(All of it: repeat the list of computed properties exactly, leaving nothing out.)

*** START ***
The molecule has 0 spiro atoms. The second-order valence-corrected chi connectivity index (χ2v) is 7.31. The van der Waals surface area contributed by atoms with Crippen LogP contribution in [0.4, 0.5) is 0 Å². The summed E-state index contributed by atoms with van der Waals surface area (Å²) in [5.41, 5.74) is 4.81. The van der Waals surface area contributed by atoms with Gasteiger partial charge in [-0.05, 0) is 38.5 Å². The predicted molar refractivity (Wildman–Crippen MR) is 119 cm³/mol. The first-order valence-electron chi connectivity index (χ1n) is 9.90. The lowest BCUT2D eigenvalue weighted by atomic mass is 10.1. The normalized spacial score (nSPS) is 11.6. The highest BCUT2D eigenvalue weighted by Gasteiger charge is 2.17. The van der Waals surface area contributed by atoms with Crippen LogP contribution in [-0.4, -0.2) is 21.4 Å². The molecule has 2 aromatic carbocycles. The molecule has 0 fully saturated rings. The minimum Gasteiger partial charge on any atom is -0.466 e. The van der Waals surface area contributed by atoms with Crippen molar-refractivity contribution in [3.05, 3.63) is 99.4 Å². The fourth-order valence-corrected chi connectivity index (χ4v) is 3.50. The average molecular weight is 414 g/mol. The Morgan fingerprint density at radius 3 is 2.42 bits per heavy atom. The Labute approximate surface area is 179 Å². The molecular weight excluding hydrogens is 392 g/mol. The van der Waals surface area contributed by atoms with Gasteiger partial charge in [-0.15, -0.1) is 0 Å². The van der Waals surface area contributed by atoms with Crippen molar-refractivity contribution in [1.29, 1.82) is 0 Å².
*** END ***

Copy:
The molecule has 0 spiro atoms. The second-order valence-corrected chi connectivity index (χ2v) is 7.31. The van der Waals surface area contributed by atoms with Crippen LogP contribution in [0.4, 0.5) is 0 Å². The summed E-state index contributed by atoms with van der Waals surface area (Å²) in [5.41, 5.74) is 4.81. The van der Waals surface area contributed by atoms with Gasteiger partial charge in [-0.05, 0) is 38.5 Å². The predicted molar refractivity (Wildman–Crippen MR) is 119 cm³/mol. The first-order valence-electron chi connectivity index (χ1n) is 9.90. The lowest BCUT2D eigenvalue weighted by atomic mass is 10.1. The normalized spacial score (nSPS) is 11.6. The highest BCUT2D eigenvalue weighted by Gasteiger charge is 2.17. The van der Waals surface area contributed by atoms with Crippen LogP contribution in [-0.4, -0.2) is 21.4 Å². The molecule has 2 aromatic carbocycles. The molecule has 0 fully saturated rings. The minimum Gasteiger partial charge on any atom is -0.466 e. The van der Waals surface area contributed by atoms with Crippen molar-refractivity contribution in [3.05, 3.63) is 99.4 Å². The fourth-order valence-corrected chi connectivity index (χ4v) is 3.50. The average molecular weight is 414 g/mol. The Morgan fingerprint density at radius 3 is 2.42 bits per heavy atom. The Labute approximate surface area is 179 Å². The molecular weight excluding hydrogens is 392 g/mol. The van der Waals surface area contributed by atoms with Gasteiger partial charge in [-0.15, -0.1) is 0 Å². The van der Waals surface area contributed by atoms with Crippen molar-refractivity contribution in [1.29, 1.82) is 0 Å².